American basketball players have been branded as arrogant, hot-dogging individuals masquerading as a team.
You’ve heard of LeBron James’ “absolutely” answer to whether they will win gold. There have been similar proclamations from Carmelo Anthony and Dwyane Wade.
It’s interesting that they’re so confident seeing as though they were part of the 2004 National Team that rode USA Basketball’s name through the mud.
Arrogance? I smell it. But I guess bad habits are hard to break.
But what of Team USA’s coaches? Are they as arrogant as their players seem to be?
On the eve of the much-anticipated USA-Greece Olympic basketball game, I’ve found this excerpt from a Chris Sheridan article to be very telling:
“Interestingly, Krzyzewski said the Americans’ game plan going in will not include much use of a traditional 2-3 zone unless the man-to-man defense proves ineffective. That’s particularly intriguing given Greece’s difficulty scoring against a traditional zone, something the American coaching staff noticed as it was on hand to scout Tuesday’s Greece-Germany game.
” ‘If I tell my guys we’re going to play a certain amount of zone, it’s almost like saying our man-to-man is not good defense. Just psychologically,’ Krzyzewski said Wednesday in discussing his tactical scheme with ESPN.com.
But if they’re no good against the zone, shouldn’t you play zone?
‘Well, no,’ Coach K said. ‘They may not be good against our man, and over the years, the championship teams I’ve had have made teams adjust to them. And if you’re constantly adjusting to who you play, then you’ve got to be careful you never know who you are. But again, zone is part of our repertoire, and I’m not saying we’re not going to use it, I’m just saying I don’t know how many minutes we’ll use it.’ “
“It’s almost like… our man-to-man defense is not [good enough]?” Are you kidding me? Clearly, it isn’t. Clearly.
For an example, please see the first two Olympic games featuring the American team. Full-court to 3/4-court pressure masqueraded as their supposed tough man-to-man defense. When they got into the half-court, their defense was putrid. A couple nice, highlight reel weak-side blocks can’t erase actual sloppy defense.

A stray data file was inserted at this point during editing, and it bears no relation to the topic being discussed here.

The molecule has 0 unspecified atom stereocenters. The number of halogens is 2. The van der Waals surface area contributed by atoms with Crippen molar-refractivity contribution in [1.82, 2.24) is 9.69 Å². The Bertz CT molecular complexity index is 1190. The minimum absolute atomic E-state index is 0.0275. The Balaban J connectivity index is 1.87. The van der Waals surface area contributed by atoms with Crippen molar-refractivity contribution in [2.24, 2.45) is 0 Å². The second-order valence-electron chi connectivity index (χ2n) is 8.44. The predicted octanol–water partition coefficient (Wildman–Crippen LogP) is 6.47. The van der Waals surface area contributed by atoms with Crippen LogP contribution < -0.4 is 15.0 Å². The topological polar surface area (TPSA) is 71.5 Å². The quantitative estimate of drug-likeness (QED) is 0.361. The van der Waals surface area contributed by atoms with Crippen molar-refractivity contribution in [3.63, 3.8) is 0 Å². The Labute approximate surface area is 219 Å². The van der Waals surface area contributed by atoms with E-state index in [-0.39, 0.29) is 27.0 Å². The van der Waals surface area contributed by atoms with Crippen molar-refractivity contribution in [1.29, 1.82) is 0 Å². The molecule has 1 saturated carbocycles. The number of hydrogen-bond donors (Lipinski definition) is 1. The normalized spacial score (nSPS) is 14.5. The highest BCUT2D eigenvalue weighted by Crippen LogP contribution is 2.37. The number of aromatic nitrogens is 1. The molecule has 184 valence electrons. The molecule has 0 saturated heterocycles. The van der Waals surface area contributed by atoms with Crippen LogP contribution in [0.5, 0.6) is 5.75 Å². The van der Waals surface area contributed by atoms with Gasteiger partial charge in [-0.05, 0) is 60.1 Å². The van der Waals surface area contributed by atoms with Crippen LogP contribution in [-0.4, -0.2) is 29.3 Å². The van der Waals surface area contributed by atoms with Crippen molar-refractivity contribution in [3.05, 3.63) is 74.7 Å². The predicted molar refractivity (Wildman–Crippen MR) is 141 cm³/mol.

Coach K is learning that coaching a group of high-powered NBA professionals has a lot of “ego and chemistry management” in the job description. But is it worth it to be stubborn about applying a principle that is clearly effective against the Grecian National Team?
Does Coach K think that he’s Dorian Gray? Where’s your portrait at, man?
Playing a 2-3 is not the equivalent of selling out the American dream. Uncle Sam’s not going to swing out of the rafters and choke you with Old Glory, Coach K.
And regarding the “if you’re constantly adjusting to who you play, you never know who you are” gem, I think it’s easy for the coach of a top flight NCAA program to say that. Year after year, his teams are injected with blue chip, 5-star talent.
As much as people like to talk about American dominance in basketball, this quote is very telling. If USA plays a zone, they won’t be “playing down” to Greece.
If Duke plays Appalachian State or Campbell and re-vamps their offensive sets, I can see how that is a needless concession to a supposedly inferior athletic talent.
But this isn’t some ACC vs. Southern/A-Sun exhibition. This is an Olympic game against a team that spanked them in 2004.
If Coach K is truly worried that playing zone will deteriorate the American team psychologically while conceding that the Greeks are better, he is sorely wrong.
The coaching staff’s talk about respecting their opponent is all clearly lip service. They’re setting themselves up for failure.